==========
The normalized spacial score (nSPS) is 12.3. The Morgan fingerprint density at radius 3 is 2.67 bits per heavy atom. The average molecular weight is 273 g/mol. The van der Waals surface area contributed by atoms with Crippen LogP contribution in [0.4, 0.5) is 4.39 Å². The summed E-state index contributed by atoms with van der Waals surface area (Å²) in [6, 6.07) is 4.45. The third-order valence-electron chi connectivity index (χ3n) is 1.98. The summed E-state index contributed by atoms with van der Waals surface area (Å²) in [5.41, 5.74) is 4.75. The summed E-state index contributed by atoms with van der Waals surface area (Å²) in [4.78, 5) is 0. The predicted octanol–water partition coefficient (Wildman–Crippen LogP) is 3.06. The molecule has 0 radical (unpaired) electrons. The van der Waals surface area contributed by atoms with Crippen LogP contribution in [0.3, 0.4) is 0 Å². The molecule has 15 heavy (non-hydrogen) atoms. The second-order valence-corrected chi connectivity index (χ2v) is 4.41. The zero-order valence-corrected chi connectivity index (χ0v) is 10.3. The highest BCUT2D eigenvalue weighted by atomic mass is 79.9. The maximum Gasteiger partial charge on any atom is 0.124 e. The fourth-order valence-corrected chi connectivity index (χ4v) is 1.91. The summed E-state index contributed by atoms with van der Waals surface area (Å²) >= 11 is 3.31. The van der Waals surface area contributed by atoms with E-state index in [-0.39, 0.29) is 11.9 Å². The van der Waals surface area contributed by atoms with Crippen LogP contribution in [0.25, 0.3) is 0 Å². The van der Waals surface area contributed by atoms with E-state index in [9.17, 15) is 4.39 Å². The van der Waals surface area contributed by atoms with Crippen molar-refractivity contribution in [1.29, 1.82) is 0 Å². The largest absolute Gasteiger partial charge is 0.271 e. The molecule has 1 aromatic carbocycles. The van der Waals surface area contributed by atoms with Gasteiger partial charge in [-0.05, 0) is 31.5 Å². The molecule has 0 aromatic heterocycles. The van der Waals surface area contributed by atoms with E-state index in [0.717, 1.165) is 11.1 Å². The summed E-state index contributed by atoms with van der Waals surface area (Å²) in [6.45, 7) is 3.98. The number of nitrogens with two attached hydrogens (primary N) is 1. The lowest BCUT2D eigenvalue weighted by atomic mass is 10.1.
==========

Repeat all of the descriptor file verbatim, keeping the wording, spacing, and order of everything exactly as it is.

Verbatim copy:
The normalized spacial score (nSPS) is 12.3. The Morgan fingerprint density at radius 3 is 2.67 bits per heavy atom. The average molecular weight is 273 g/mol. The van der Waals surface area contributed by atoms with Crippen LogP contribution in [0.4, 0.5) is 4.39 Å². The summed E-state index contributed by atoms with van der Waals surface area (Å²) in [6, 6.07) is 4.45. The third-order valence-electron chi connectivity index (χ3n) is 1.98. The summed E-state index contributed by atoms with van der Waals surface area (Å²) in [5.41, 5.74) is 4.75. The summed E-state index contributed by atoms with van der Waals surface area (Å²) in [4.78, 5) is 0. The predicted octanol–water partition coefficient (Wildman–Crippen LogP) is 3.06. The molecule has 0 radical (unpaired) electrons. The van der Waals surface area contributed by atoms with Crippen LogP contribution in [0.3, 0.4) is 0 Å². The molecule has 15 heavy (non-hydrogen) atoms. The second-order valence-corrected chi connectivity index (χ2v) is 4.41. The zero-order valence-corrected chi connectivity index (χ0v) is 10.3. The highest BCUT2D eigenvalue weighted by atomic mass is 79.9. The maximum Gasteiger partial charge on any atom is 0.124 e. The fourth-order valence-corrected chi connectivity index (χ4v) is 1.91. The summed E-state index contributed by atoms with van der Waals surface area (Å²) >= 11 is 3.31. The van der Waals surface area contributed by atoms with E-state index in [-0.39, 0.29) is 11.9 Å². The van der Waals surface area contributed by atoms with Crippen LogP contribution in [0.25, 0.3) is 0 Å². The van der Waals surface area contributed by atoms with E-state index in [9.17, 15) is 4.39 Å². The van der Waals surface area contributed by atoms with Crippen molar-refractivity contribution in [1.29, 1.82) is 0 Å². The largest absolute Gasteiger partial charge is 0.271 e. The molecule has 1 aromatic carbocycles. The van der Waals surface area contributed by atoms with Gasteiger partial charge in [-0.05, 0) is 31.5 Å². The molecule has 0 aromatic heterocycles. The van der Waals surface area contributed by atoms with E-state index in [0.717, 1.165) is 11.1 Å². The summed E-state index contributed by atoms with van der Waals surface area (Å²) in [6.45, 7) is 3.98. The number of nitrogens with two attached hydrogens (primary N) is 1. The lowest BCUT2D eigenvalue weighted by atomic mass is 10.1.